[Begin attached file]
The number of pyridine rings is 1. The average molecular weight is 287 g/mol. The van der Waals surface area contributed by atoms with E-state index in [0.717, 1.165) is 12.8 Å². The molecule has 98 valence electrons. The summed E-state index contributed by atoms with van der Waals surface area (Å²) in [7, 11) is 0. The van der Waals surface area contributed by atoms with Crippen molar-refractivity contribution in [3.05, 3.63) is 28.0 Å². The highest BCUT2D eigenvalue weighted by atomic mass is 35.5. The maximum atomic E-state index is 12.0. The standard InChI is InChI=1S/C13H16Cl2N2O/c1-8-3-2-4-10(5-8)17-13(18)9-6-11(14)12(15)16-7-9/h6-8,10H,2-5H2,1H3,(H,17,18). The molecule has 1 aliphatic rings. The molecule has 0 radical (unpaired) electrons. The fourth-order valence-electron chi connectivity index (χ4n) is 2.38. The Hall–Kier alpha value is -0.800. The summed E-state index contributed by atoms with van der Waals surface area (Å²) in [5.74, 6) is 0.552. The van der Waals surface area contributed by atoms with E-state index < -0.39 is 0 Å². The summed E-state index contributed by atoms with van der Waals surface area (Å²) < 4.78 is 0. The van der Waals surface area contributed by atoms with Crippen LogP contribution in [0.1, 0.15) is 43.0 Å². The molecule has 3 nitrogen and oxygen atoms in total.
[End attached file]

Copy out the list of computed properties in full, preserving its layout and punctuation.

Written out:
The number of pyridine rings is 1. The average molecular weight is 287 g/mol. The van der Waals surface area contributed by atoms with E-state index in [0.717, 1.165) is 12.8 Å². The molecule has 98 valence electrons. The summed E-state index contributed by atoms with van der Waals surface area (Å²) in [7, 11) is 0. The van der Waals surface area contributed by atoms with Crippen molar-refractivity contribution in [3.05, 3.63) is 28.0 Å². The highest BCUT2D eigenvalue weighted by atomic mass is 35.5. The maximum atomic E-state index is 12.0. The standard InChI is InChI=1S/C13H16Cl2N2O/c1-8-3-2-4-10(5-8)17-13(18)9-6-11(14)12(15)16-7-9/h6-8,10H,2-5H2,1H3,(H,17,18). The molecule has 1 aliphatic rings. The molecule has 0 radical (unpaired) electrons. The fourth-order valence-electron chi connectivity index (χ4n) is 2.38. The Hall–Kier alpha value is -0.800. The summed E-state index contributed by atoms with van der Waals surface area (Å²) in [5.74, 6) is 0.552. The van der Waals surface area contributed by atoms with E-state index < -0.39 is 0 Å². The summed E-state index contributed by atoms with van der Waals surface area (Å²) < 4.78 is 0. The van der Waals surface area contributed by atoms with Crippen LogP contribution in [0.1, 0.15) is 43.0 Å². The molecule has 3 nitrogen and oxygen atoms in total.